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Use a software package to generate a phase portrait for

Advanced Engineering Mathematics | 7th Edition | ISBN: 9781111427412 | Authors: Peter V. O'Neill ISBN: 9781111427412 173

Solution for problem 10.77 Chapter 10

Advanced Engineering Mathematics | 7th Edition

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Advanced Engineering Mathematics | 7th Edition | ISBN: 9781111427412 | Authors: Peter V. O'Neill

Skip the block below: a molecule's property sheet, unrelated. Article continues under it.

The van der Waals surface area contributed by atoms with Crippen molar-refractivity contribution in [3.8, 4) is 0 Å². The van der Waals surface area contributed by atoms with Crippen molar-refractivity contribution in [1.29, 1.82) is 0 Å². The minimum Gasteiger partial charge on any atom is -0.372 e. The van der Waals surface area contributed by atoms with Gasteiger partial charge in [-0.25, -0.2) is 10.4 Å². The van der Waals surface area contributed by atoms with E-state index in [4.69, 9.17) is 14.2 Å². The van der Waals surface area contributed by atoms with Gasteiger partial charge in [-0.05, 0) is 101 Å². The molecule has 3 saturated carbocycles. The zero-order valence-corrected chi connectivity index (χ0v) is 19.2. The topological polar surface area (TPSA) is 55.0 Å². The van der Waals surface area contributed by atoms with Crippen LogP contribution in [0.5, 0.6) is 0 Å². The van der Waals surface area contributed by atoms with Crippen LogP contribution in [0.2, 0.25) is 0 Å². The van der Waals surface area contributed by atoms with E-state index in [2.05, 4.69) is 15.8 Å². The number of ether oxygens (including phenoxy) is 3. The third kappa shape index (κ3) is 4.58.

Advanced Engineering Mathematics | 7th Edition

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Problem 10.77

Use a software package to generate a phase portrait for each of the following predator/prey models. (a) x= x 0.5x y, y= 2x y 1.2y (b) x= 3x 1.5x y, y= x y 1.6y (c) x= 1.6x 2.1x y, y= 1.9x y 0.4y (d) x= 1.8 0.2x y, y= 3.1x y 0.4y 13. Ge